Just for reference, The Heirarchy is:
Tier 1: Rotatable
Tier 2: Ship, Weapon, Projectile

In this case, an object of type Ship has within it a list of objects of type Weapon. The difficulty is with the weapon pointing back to internal data of the parent. Thanks for the prompt response.

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So what's wrong with your current version? (I just glanced over it, so maybe I'm missing the obvious...)

Here are a few ways you could go about it:

1. Have the weapon store a reference to its parent (the player). This looks like what you're doing, more or less, except that I would recommend using smart pointers and have the weapon reference its parent weakly.

2. I assume the player 'knows' about the weapons, so that it can call the weapon 'fire' functions and whatnot. If so, perhaps the player could just 'tell' the weapons what the player's current transform is.

3. Use a messaging system.

I'm working on something similar (in fact, my weapon class looks a lot like yours :), and I've gone with number 3. There's a 'weapon control' message type, and whenever the player actor moves, it sends out an 'update weapon transforms' message. The weapons then receive this message and combine the player transform with their own local transform to yield their world transform.

If you don't already have a message system in place, this may not be so practical, in which case I'd go with one of the first two options (weapons and player reference each other in some way).

[Edit: Based on what was posted while I was writing this, it sounds like number 2, above, would be a good option - just have the player object tell its 'owned' weapons what the player transform is. That way, the reference is only one-way.]

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Currently I do not have any form of messaging system, nor do I have (or know how to use) smart pointers. I've tried having the weapon store a reference to its parent, but I can never quite seem to get it right. The player's ship is technically not of type ship, its a completely different object type (which is far more sophisticated) but It has the same type of relationship with weapons.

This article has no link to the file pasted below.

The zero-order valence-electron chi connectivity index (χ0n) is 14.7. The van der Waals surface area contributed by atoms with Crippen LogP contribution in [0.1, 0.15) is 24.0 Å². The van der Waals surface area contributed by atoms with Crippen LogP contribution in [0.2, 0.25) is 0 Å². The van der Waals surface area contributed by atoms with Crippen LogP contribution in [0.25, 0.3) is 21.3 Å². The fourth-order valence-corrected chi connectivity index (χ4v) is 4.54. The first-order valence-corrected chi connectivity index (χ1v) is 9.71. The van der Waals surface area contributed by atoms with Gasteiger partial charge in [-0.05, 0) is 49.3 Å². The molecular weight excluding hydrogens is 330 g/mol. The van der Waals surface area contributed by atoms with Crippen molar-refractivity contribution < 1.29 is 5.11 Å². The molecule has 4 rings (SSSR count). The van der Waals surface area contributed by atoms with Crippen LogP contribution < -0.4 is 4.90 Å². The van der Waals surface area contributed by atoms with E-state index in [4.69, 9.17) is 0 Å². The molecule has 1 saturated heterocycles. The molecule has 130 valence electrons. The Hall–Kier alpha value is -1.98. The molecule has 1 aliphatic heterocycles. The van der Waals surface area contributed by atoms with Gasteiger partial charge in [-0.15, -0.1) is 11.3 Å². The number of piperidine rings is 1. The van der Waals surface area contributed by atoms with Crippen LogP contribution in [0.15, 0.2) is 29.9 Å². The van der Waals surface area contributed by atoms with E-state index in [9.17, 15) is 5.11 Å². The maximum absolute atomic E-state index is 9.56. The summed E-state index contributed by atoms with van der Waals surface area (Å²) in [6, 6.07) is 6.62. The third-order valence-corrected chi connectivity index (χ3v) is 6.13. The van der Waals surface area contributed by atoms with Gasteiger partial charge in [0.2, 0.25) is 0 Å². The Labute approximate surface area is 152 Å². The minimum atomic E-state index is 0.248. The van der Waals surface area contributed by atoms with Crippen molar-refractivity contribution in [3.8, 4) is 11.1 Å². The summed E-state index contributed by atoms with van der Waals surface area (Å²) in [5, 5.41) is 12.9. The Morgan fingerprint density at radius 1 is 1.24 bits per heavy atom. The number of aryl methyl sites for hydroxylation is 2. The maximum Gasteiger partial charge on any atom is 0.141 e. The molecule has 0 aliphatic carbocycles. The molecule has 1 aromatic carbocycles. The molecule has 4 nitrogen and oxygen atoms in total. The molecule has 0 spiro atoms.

The basic thing is I need to modify the code I posted so that I can mount weapons on ships, and somehow keep the weapon aligned properly with its parent ship. (Oh, and if you were wondering, the line being drawn in the update function is a temporary routine just so I can fine-tune placement of weapons on ships) Anyway, thanks very much for the suggestions, though I am still rather lost as to how to fix my code. How do you suggest fixing the code? (I do not have much faith in my ability to de-bork that mess)

BTW: I'll rate++ both of you as soon as I manage to get the GDNet plugin working again (vista + new version of firefox = problematic [grin])

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Alright, I think I've managed to get it to work. I made another attempt at storing a reference to the parent object within the weapon, and it seems to work. I've also converted the player's ship into a subclass of type Ship. This should allow me to more easily deal with its weaponry. Now on to projectiles! I may post some screenies as soon as I get something entertaining running. Thanks again for the help!

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Another way that could cover your needs:
I've derived the parent from an interface class (e.g. ISubsystemOwner) to provide a bit of decoupling. The interface provides things like WorldTransform() etc. Child has ref to an ISubsystemOwner which could be anything (I have vehicles and structures that could own subsystems.)
I went through the whole 'pass in transform when asking to fire' route, and settled on the 'have a ref to parent' in the end :)

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The way I settled on doing it (it works, finally [grin]) is to store a reference to a parent object of type Rotatable within the child. That way its parent can be any rotatable object (including the player's ship or whatever). I've tested this by placing weapons within the player's ship, and test-fired projectiles. After some tweaking, it works to my satisfaction (there's even a little projectile arming sequence for the type of projectile I'm using). I'll probably get to work on collision detection soon.